• Rabbit, goat highlight Sawmill Farm’s farm-to-table dinner at Ludvig’s Bistro


Locally raised rabbit and goat meat from Ketchikan were the highlights of a fundraising farm-to-table dinner for the Sawmill Farm on Jan. 31 at Ludvig’s Bistro.

In an effort to raise seed money for her Sawmill Farm project, Bobbi Daniels worked with Ludvig’s Bistro owner/chef Colette Nelson to create a five-course meal featuring locally sourced food from Sitka and Southeast Alaska. Tickets were $75 per plate for the function.

Bobbi already is raising rabbits in town, and she said goats also do well in Sitka. Bobbi hopes to find a large enough lot so she can grow enough rabbits to supply local stores with meat. She said rabbit meat is one of the cleanest meats as far as toxins, and it only takes 10 weeks to raise a rabbit to harvest size. The Sawmill Farm was one of 12 semifinalists in the recent Path to Prosperity economic development contest sponsored by the Nature Conservancy and Haa Aaní Community Development Fund, and now is competing for the people’s choice award.

Working with local farmers and gardeners, Bobbi and Colette created five-course meal that featured:

  • rabbit terrine with farm egg, beach asparagus and mustard;
  • leek, heirloom tomato, zucchini and rabbit consommé with sprouted wheat bread;
  • Moroccan goat stew with ginger, preserved lemons, potatoes, dates and almonds, served with white satin carrot salad and balsamic beets;
  • grilled rabbit thigh served with aioli, Inca Bella potato purée and sautéed garlic kale; and
  • Russian pavlova with huckleberry, rhubarb, currants and Sitka rose sugar.

A variety of gardens and farms provided the food used for the meal. The Sawmill Farm supplied the rabbits and wheat berries, Sivertsen Farm in Ketchikan provided the goat, Lori Adams of Down-To-Earth U-Pick Garden supplied winter kale, Sara Taranof provided farm eggs, Linda Walker provided garlic, huckleberries, rhubarb and currants, and Florence Welsh of Forget-Me-Not Garden supplied white satin and orange carrots, heirloom tomatoes, red rose potatoes, Inca Bella potatoes, leeks, zucchini, beets, raspberry preserves and beach asparagus.

Scenes from the meal are in a slideshow below:

This slideshow requires JavaScript.

• Lori Adams provides advice in her latest Daily Sitka Sentinel garden column

(Lori Adams, who owns Down-To-Earth U-Pick Garden and is a frequent vendor at the Sitka Farmers Market, will be writing a regular garden column in the Daily Sitka Sentinel this summer. The Sentinel is allowing us to reprint the columns on this site after they first appear in the newspaper. This column appeared on Page 4 of the Wednesday, March 28, 2012, edition of the Daily Sitka Sentinel.)


By Lori Adams


Your best resource for gardening advice is from experienced, successful Sitka gardeners. Ask them a lot of questions, but be ready for an interesting anomaly … they will give you different answers.

Don’t be confused and get discouraged, and DON’T think that one or both of them is wrong.  Most likely they are both right! They have each been successful and truly believe that their method is the reason why. What you need to do is gather all the information you can and then decide what is the best method for you to try. If that method doesn’t work then you can try one of the other suggested methods.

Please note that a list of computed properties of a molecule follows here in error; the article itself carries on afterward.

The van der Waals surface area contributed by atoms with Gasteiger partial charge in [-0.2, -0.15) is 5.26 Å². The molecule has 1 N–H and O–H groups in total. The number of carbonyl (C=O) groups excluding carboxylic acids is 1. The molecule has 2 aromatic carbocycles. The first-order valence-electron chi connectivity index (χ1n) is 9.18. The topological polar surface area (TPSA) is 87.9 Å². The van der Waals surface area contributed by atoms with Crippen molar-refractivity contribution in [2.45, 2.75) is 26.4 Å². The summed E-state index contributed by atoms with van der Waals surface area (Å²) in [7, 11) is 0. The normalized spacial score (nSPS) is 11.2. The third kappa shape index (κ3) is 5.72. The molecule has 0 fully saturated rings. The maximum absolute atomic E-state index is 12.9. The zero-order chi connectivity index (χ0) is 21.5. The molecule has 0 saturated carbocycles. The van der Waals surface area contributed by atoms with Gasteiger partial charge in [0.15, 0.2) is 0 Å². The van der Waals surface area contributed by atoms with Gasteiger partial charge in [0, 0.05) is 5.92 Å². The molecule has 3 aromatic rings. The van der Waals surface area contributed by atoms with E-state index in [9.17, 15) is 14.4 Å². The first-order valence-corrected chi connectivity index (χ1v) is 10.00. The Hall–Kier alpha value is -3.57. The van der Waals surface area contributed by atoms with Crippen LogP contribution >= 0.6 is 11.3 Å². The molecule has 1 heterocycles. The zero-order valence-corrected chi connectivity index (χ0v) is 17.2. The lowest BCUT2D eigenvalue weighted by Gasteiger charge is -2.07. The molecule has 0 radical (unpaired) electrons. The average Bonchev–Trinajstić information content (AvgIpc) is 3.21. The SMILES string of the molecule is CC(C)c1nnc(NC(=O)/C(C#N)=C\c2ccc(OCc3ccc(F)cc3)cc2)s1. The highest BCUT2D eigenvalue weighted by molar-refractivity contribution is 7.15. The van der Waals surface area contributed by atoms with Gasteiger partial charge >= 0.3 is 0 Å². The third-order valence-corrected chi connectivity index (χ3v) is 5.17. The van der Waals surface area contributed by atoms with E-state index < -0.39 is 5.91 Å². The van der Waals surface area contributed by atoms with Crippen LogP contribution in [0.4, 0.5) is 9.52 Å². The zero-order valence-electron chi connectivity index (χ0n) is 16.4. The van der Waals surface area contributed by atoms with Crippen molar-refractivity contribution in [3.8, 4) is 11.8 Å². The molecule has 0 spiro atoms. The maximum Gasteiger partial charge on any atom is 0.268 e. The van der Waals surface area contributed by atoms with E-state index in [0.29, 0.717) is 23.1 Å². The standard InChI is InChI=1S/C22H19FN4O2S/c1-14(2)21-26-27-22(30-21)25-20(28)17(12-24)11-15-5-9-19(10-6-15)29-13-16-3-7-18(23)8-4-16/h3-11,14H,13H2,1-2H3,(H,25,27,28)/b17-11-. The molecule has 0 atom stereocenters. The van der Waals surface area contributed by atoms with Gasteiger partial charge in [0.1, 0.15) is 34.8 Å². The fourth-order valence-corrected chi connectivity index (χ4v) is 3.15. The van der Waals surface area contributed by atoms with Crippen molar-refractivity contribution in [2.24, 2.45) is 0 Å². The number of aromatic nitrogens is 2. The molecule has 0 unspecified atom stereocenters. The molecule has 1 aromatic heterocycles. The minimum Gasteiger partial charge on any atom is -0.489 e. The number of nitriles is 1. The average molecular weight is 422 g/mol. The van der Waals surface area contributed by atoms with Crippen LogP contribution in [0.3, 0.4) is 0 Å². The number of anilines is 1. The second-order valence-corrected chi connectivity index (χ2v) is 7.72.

The one thing you don’t want to do is say something like, “Well, Lori Adams says that you have to raise your beds.”  This is a sure way to irritate them and they may stop offering you advise!  It would be better to form your statement into a question, “Do you think it is important  to raise your beds?” Ask lots of questions and be sure to take notes.

It is also a good idea to have some gardening resource books in your library.  The problem is finding ones that are actually helpful. Sitka has such a unique climate that we just don’t fit into any of the zones addressed in their charts and graphs.

Why are we so different?  For one thing we have a maritime climate. The ocean keeps us warm in the winter and cool in the summer. Our rainfall is 100 inches a year, and the winter is usually just a series of freezes and thaws. We get plenty of daylight hours, but since it is often cloudy we don’t get much sunlight. These are all unique characteristics, and when you put them together it makes gardening difficult. I recommend the following books:

  1. Gardening in Southeast Alaska by the Juneau Garden Club. This is the absolute Bible for gardening in Sitka. Although Juneau is warmer in the summer and colder in the winter than Sitka, this book is full of fabulous information! I try to read through it once a year.
  2. 3-Step Vegetable Gardening by Steve Mercer. This book tells you in simple terms just what you need to know about planting, growing and harvesting most types of vegetables and herbs.
  3. The Welsh Family Forget-Me-Not Gardens by Florence Welsh.  Florence has gardened on their property here since 1984.  In this booklet she generously shares information and seed varieties for successful Sitka gardening.

These books are available in Sitka stores and you can contact Florence for her booklet at florence.welsh@acsalaska.net

It’s also helpful to get a few magazines for information and inspiration.  I recommend Organic Gardening and Mother Earth News.

Next week’s column will address SLUGS!

Brought to you by Down-To-Earth U-Pick Garden

2103 Sawmill Creek Road

Open June-August / Mon-Sat 11:00-6:00

747-6108 or 738-2241


• This week’s e-newsletter

Preparing produce for sale

Preparing produce for sale

Here is a link to this week’s Sitka Local Foods Network e-newsletter from Linda Wilson. There are notes about the first Sitka Farmers Market of the season on Saturday, and about an open house held Sunday afternoon at Florence Welsh’s Forget-Me-Not Gardens.

Click here for this week’s e-newsletter (July 12 edition)